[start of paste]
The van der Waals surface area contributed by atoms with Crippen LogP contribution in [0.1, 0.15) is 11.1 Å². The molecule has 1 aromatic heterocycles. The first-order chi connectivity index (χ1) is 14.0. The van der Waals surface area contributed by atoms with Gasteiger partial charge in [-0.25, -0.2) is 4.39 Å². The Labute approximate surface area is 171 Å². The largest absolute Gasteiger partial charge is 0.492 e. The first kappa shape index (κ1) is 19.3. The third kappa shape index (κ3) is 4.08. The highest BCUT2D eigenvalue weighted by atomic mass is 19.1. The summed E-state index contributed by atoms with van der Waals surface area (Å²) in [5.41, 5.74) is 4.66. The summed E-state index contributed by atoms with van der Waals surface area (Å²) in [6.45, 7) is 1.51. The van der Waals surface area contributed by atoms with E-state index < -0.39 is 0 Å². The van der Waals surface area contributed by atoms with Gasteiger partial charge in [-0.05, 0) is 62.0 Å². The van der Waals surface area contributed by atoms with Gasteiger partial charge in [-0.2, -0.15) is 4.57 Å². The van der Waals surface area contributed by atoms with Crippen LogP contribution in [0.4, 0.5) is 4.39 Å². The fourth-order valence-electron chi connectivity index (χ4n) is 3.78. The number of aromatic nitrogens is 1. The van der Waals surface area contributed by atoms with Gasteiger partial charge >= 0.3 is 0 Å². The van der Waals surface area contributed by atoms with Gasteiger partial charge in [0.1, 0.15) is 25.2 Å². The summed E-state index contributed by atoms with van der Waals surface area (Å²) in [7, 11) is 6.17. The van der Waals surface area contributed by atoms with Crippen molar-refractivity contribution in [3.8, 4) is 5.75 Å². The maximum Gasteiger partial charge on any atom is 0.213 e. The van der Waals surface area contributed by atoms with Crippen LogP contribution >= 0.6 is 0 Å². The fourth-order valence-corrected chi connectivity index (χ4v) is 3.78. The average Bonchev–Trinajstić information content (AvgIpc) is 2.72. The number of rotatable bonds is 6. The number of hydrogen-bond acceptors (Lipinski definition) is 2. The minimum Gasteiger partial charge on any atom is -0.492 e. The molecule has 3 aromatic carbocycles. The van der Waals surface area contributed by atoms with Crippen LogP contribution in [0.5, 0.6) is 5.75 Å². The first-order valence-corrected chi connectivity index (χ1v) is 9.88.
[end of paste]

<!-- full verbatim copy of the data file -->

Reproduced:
The van der Waals surface area contributed by atoms with Crippen LogP contribution in [0.1, 0.15) is 11.1 Å². The molecule has 1 aromatic heterocycles. The first-order chi connectivity index (χ1) is 14.0. The van der Waals surface area contributed by atoms with Gasteiger partial charge in [-0.25, -0.2) is 4.39 Å². The Labute approximate surface area is 171 Å². The largest absolute Gasteiger partial charge is 0.492 e. The first kappa shape index (κ1) is 19.3. The third kappa shape index (κ3) is 4.08. The highest BCUT2D eigenvalue weighted by atomic mass is 19.1. The summed E-state index contributed by atoms with van der Waals surface area (Å²) in [5.41, 5.74) is 4.66. The summed E-state index contributed by atoms with van der Waals surface area (Å²) in [6.45, 7) is 1.51. The van der Waals surface area contributed by atoms with E-state index < -0.39 is 0 Å². The van der Waals surface area contributed by atoms with Gasteiger partial charge in [-0.05, 0) is 62.0 Å². The van der Waals surface area contributed by atoms with Gasteiger partial charge in [-0.2, -0.15) is 4.57 Å². The van der Waals surface area contributed by atoms with Crippen LogP contribution in [0.4, 0.5) is 4.39 Å². The fourth-order valence-electron chi connectivity index (χ4n) is 3.78. The number of aromatic nitrogens is 1. The van der Waals surface area contributed by atoms with Gasteiger partial charge >= 0.3 is 0 Å². The van der Waals surface area contributed by atoms with Gasteiger partial charge in [0.1, 0.15) is 25.2 Å². The summed E-state index contributed by atoms with van der Waals surface area (Å²) in [7, 11) is 6.17. The van der Waals surface area contributed by atoms with Crippen molar-refractivity contribution in [3.8, 4) is 5.75 Å². The maximum Gasteiger partial charge on any atom is 0.213 e. The van der Waals surface area contributed by atoms with Crippen LogP contribution >= 0.6 is 0 Å². The fourth-order valence-corrected chi connectivity index (χ4v) is 3.78. The average Bonchev–Trinajstić information content (AvgIpc) is 2.72. The number of rotatable bonds is 6. The number of hydrogen-bond acceptors (Lipinski definition) is 2. The minimum Gasteiger partial charge on any atom is -0.492 e. The molecule has 3 aromatic carbocycles. The van der Waals surface area contributed by atoms with Crippen LogP contribution in [0.5, 0.6) is 5.75 Å². The first-order valence-corrected chi connectivity index (χ1v) is 9.88.